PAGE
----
Thursday, August 20, 2015
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There's a spot in Vermont that our family has loved to visit for years. And God introduced us to some wonderful friends who made it possible for us to stay at the place they own. Even to get there is beautiful! First, we drive through the Adirondack Mountains in New York State. And then we enter the Champlain Valley of Vermont. And as we're leaving the one range of mountains we're looking at the next range; the scenic green mountains of Vermont.
Now, the inn we stay in is in the valley between the two. So when we arrive, we look West at those mountains we've just been through, and we look East at those mountains we plan to explore tomorrow. It's a great place to be.
I'm Ron Hutchcraft and I want to have A Word With You today about "The Mountains of Yesterday and the Mountains of Tomorrow."
We just visit that valley between those mountains. I believe God intends for us all to live in a valley like that. To see that kind of living in action, let's go to a dramatic example of the history of God's ancient people in our word for today from the Word of God in 2 Chronicles 20.
Jehoshaphat is the Jewish king, and it says, "Some men came and told Jehoshaphat, 'A vast army is coming against you'." Well, frankly, this threat is overwhelming. But this godly king doesn't get overwhelmed. Maybe nervous and scared, but not overwhelmed. We find out how to live this way when we listen to some of his prayer to God.
"Oh Lord," he says, "Are you not the God who is in heaven? Power and might are in your hand and no one can withstand you. Oh Lord God, did you not drive out the inhabitants of this land before your people Israel and give it forever to the descendants of Abraham? They have lived in it and they have built in it a sanctuary for your name."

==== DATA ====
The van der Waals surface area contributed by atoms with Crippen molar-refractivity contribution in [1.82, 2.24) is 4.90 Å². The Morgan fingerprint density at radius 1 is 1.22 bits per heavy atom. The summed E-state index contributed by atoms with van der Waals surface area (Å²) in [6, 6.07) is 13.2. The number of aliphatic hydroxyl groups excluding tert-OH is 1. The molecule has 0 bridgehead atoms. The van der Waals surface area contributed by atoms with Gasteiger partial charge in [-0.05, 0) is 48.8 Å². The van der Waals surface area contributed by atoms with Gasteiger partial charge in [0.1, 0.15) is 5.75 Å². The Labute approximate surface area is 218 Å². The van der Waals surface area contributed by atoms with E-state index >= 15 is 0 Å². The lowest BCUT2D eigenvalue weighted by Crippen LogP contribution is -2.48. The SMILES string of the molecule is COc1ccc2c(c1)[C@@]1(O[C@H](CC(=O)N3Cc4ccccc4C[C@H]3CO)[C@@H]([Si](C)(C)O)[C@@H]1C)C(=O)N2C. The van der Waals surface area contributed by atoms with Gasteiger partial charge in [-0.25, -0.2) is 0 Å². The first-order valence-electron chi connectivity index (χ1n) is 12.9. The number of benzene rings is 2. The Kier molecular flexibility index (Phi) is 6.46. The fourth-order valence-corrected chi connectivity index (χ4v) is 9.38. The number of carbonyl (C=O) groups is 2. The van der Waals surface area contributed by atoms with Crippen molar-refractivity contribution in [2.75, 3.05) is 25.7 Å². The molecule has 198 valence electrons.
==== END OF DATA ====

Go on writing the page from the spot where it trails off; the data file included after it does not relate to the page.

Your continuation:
Now, you know what he's doing? He's looking back at the mountains of yesterday: the walled cities, the barbaric tribes the Jews had to conquer, the taking of a Promised Land they didn't even have an inch of yet, and all the challenges of living since then and building an incredible temple to God. And Jehoshaphat is grateful to God for making all those mountains that once looked so big into monuments to His love, and His power, and His faithfulness.
Then the king looks ahead at the mountain of tomorrow; this vast army coming. He says, "Oh Lord God, we have no power to face this vast army that is attacking us." By the way, that feeling of powerlessness might be right where you are right now. "We do not know what to do (he says) but our eyes are upon You." Not the vast army. "Our eyes are upon You." And the Lord's word to his servant, "Do not be afraid or discouraged because of this vast army, for the battle is not yours but God's."
The king is now trusting God for the mountains of tomorrow. Right there is the picture of a victorious life of faith; a life in which nothing is really overwhelming. Living in the valley between what God has done and what God is going to do. To put it simply, God leads you in such a way that there is always something to thank Him for and always something to trust Him for. First, you've got to look back at the amazing works God has already done, and specifically thank Him for them. Your confidence grows as you remember all He's already done.
Then you look ahead and you see all those huge challenges in front of you. And you trust Him for those; the same God who brought you through all the mountains before. At a time when our ministry finances were looking pretty discouraging for an extended time, our bookkeeper reported to me another day of pretty limited income. And then, knowing better than anyone the pressures that we faced, he smiled and he said, "Another day to trust Him, huh?"
See, the battle is the Lord's. Those four words say it all about this day and about each tomorrow in your life. It's another day to trust Him. As you thank God for what He did in the mountains of yesterday and you trust God for what He is going to do in the mountains of tomorrow.